This was an enjoyable yet flawed occult story. Maugham based his main villain on Crowley after spending time hanging out with Crowley in Paris. He was taken by Crowley's gift of storytelling but disliked him (according to the note of autobiography at the front of this book).
The story revolved around a doctor and his beautiful (though rather pointless and doomed) fiance. It was quite interesting to see the normal settings of turn of the century Paris turned into an occult thriller, where you shouldn't piss off random people in coffee shops.
While I enjoyed the plot, the discussions about the occult, and the rather surprising twists later in the story I really didn't care much for the style. This has to be the least interestingly written Edwardian book I've ever read. There was little style, not even small passages that were written beautifully. This problem was magnified by the need to refer to the non-beautiful woman, as "plain" or "ugly" whenever she was mentioned. Not to mention the exceedingly heavy-handed abuse of the Magician for being fat. I don't think he had one scene in the first half of the book where someone didn't make a fat joke, and there wasn't a paragraph talking about him that didn't make reference to his "hideous obeseness". You could almost feel sorry for him and side with him over the doctor and his companions.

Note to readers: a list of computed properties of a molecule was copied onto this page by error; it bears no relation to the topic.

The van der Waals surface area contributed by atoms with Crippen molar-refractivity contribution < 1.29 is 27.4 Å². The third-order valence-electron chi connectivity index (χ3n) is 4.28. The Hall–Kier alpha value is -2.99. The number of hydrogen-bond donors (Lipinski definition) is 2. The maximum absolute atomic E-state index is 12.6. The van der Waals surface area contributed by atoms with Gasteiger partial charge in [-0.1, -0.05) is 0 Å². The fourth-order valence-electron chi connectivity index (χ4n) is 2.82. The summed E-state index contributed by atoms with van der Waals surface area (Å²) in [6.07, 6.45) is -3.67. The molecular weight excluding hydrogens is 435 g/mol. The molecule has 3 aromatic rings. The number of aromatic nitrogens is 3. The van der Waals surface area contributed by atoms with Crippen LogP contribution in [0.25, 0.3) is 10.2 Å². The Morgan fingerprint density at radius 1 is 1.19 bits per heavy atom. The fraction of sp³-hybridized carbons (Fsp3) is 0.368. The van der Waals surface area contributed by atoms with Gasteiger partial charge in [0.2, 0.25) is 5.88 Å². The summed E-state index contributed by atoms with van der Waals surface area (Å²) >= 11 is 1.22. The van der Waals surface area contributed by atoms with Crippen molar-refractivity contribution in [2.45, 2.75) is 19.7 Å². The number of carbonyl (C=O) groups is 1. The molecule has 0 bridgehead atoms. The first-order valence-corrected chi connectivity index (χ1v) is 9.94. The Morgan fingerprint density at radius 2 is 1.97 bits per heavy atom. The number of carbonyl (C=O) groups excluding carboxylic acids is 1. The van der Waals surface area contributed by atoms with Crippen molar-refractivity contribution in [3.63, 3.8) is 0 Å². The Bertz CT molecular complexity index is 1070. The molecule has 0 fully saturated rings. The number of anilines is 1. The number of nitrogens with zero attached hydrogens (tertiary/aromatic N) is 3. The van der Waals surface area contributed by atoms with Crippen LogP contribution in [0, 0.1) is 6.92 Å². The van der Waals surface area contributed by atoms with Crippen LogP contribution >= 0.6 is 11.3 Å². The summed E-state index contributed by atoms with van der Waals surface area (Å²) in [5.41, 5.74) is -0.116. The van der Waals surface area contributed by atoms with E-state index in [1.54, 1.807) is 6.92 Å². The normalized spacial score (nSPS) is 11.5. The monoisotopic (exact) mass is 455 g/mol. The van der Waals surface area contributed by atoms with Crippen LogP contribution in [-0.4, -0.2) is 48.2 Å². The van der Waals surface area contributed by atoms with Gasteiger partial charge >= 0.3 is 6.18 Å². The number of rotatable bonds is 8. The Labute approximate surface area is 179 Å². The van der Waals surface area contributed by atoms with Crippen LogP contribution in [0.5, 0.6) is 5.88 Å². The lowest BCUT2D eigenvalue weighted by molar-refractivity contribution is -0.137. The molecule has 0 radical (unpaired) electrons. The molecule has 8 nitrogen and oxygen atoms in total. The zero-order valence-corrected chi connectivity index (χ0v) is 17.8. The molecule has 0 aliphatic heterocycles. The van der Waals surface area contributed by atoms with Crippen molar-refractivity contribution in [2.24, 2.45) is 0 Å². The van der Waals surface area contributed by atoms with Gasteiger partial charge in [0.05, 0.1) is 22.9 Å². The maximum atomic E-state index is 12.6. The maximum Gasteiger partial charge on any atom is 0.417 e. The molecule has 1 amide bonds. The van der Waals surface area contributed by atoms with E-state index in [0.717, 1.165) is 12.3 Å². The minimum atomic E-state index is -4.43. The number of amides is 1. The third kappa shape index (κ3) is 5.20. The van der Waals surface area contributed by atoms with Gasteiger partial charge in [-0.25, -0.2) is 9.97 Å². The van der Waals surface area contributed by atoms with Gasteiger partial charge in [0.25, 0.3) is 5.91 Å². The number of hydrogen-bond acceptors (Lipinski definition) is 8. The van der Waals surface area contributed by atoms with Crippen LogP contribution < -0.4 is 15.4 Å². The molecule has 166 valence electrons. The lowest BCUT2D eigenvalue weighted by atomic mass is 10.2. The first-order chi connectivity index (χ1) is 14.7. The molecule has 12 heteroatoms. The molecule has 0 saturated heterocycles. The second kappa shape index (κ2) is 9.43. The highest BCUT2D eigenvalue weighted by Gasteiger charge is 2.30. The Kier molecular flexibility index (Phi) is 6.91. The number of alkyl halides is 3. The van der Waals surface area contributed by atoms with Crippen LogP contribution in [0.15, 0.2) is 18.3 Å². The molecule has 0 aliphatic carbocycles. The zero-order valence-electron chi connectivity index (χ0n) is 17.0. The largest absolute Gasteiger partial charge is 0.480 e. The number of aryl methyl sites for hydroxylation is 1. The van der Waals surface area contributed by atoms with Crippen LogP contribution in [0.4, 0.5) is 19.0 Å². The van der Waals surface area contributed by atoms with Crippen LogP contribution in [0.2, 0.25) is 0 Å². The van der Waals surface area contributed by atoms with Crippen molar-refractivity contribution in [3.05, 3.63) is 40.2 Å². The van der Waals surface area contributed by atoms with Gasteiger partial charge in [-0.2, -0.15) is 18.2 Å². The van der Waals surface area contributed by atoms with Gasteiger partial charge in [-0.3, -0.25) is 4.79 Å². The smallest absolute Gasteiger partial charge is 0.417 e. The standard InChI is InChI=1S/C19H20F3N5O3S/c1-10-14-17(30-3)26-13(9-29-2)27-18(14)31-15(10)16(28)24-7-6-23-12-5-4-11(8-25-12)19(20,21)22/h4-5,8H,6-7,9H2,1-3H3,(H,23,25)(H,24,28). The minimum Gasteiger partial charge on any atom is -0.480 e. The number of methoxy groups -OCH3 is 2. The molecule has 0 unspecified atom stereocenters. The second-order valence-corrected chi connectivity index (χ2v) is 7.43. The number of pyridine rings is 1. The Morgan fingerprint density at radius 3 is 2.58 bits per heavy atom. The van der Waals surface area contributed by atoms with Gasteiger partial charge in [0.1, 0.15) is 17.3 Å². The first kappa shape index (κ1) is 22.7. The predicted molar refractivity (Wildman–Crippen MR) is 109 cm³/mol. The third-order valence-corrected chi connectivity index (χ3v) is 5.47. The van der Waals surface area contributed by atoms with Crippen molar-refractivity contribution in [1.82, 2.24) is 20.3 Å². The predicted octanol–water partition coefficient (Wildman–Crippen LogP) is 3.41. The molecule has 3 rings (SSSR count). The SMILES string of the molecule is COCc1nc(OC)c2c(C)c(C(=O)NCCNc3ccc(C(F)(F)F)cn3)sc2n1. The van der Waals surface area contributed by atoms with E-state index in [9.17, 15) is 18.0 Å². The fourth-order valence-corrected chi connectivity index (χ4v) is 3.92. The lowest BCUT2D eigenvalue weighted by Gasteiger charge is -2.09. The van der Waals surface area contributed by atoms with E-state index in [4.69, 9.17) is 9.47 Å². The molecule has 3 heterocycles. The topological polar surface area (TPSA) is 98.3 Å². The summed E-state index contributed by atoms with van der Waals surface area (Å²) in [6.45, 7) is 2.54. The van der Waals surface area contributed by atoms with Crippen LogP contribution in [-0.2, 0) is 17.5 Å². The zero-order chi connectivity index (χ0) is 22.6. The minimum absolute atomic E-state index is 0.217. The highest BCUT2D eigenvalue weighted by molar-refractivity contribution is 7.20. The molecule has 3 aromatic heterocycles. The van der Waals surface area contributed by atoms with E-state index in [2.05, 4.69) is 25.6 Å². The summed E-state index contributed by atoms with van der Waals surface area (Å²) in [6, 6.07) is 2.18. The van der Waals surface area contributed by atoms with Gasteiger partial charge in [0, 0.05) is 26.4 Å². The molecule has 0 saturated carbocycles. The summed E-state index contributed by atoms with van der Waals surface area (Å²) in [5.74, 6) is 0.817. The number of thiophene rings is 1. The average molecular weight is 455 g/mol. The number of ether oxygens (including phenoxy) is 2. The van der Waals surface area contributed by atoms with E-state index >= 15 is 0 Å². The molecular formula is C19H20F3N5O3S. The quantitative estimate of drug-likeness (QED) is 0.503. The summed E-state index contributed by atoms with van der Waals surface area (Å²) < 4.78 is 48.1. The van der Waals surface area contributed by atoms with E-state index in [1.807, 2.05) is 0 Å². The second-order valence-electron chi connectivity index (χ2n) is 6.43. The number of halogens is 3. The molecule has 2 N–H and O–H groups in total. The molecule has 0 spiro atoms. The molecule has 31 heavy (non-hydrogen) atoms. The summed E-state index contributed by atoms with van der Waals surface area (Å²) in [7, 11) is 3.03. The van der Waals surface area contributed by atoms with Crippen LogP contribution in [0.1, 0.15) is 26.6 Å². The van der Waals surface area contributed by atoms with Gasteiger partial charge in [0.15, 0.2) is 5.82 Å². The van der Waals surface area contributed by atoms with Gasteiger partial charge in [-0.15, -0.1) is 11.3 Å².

It was quite an interesting story. It reminded me of the Jewel of the Seven Stars and The Devil Rides Out. I definitely won't be reading anything else by the author though....Continua